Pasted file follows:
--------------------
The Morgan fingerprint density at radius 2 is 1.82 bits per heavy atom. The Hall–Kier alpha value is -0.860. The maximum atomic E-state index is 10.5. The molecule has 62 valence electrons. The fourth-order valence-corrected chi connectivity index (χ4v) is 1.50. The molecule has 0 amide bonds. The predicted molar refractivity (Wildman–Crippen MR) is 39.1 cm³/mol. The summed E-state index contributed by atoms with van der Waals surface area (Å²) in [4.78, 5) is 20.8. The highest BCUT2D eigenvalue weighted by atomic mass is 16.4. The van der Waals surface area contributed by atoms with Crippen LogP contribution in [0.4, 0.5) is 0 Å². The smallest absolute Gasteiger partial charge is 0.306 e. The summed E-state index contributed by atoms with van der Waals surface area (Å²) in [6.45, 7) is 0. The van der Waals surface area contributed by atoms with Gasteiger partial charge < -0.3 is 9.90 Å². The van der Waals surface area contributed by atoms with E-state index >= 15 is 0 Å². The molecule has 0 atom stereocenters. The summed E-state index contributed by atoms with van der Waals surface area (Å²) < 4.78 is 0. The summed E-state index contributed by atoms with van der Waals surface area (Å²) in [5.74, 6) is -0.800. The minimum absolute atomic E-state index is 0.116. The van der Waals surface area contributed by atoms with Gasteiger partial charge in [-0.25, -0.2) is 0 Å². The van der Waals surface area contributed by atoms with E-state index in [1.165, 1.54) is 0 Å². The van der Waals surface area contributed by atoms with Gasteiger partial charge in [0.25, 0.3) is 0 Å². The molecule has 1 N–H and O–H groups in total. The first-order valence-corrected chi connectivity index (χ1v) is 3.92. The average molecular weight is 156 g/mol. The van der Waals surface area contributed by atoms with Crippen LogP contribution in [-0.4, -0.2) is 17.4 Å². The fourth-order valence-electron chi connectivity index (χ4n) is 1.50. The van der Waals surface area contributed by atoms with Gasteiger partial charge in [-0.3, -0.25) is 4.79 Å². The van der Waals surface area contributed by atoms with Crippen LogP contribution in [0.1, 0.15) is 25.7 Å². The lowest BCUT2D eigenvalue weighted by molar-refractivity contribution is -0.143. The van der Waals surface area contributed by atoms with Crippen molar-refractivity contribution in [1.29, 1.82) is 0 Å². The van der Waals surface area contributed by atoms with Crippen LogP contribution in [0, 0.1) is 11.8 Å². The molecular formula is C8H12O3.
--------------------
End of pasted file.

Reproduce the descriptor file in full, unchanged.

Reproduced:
The Morgan fingerprint density at radius 2 is 1.82 bits per heavy atom. The Hall–Kier alpha value is -0.860. The maximum atomic E-state index is 10.5. The molecule has 62 valence electrons. The fourth-order valence-corrected chi connectivity index (χ4v) is 1.50. The molecule has 0 amide bonds. The predicted molar refractivity (Wildman–Crippen MR) is 39.1 cm³/mol. The summed E-state index contributed by atoms with van der Waals surface area (Å²) in [4.78, 5) is 20.8. The highest BCUT2D eigenvalue weighted by atomic mass is 16.4. The van der Waals surface area contributed by atoms with Crippen LogP contribution in [0.4, 0.5) is 0 Å². The smallest absolute Gasteiger partial charge is 0.306 e. The summed E-state index contributed by atoms with van der Waals surface area (Å²) in [6.45, 7) is 0. The van der Waals surface area contributed by atoms with Gasteiger partial charge < -0.3 is 9.90 Å². The van der Waals surface area contributed by atoms with E-state index >= 15 is 0 Å². The molecule has 0 atom stereocenters. The summed E-state index contributed by atoms with van der Waals surface area (Å²) < 4.78 is 0. The summed E-state index contributed by atoms with van der Waals surface area (Å²) in [5.74, 6) is -0.800. The minimum absolute atomic E-state index is 0.116. The van der Waals surface area contributed by atoms with Gasteiger partial charge in [-0.25, -0.2) is 0 Å². The van der Waals surface area contributed by atoms with E-state index in [1.165, 1.54) is 0 Å². The van der Waals surface area contributed by atoms with Gasteiger partial charge in [0.25, 0.3) is 0 Å². The molecule has 1 N–H and O–H groups in total. The first-order valence-corrected chi connectivity index (χ1v) is 3.92. The average molecular weight is 156 g/mol. The van der Waals surface area contributed by atoms with Crippen LogP contribution in [-0.4, -0.2) is 17.4 Å². The fourth-order valence-electron chi connectivity index (χ4n) is 1.50. The van der Waals surface area contributed by atoms with Gasteiger partial charge in [-0.3, -0.25) is 4.79 Å². The van der Waals surface area contributed by atoms with Crippen LogP contribution in [0.1, 0.15) is 25.7 Å². The lowest BCUT2D eigenvalue weighted by molar-refractivity contribution is -0.143. The van der Waals surface area contributed by atoms with Crippen molar-refractivity contribution in [1.29, 1.82) is 0 Å². The van der Waals surface area contributed by atoms with Crippen LogP contribution in [0, 0.1) is 11.8 Å². The molecular formula is C8H12O3.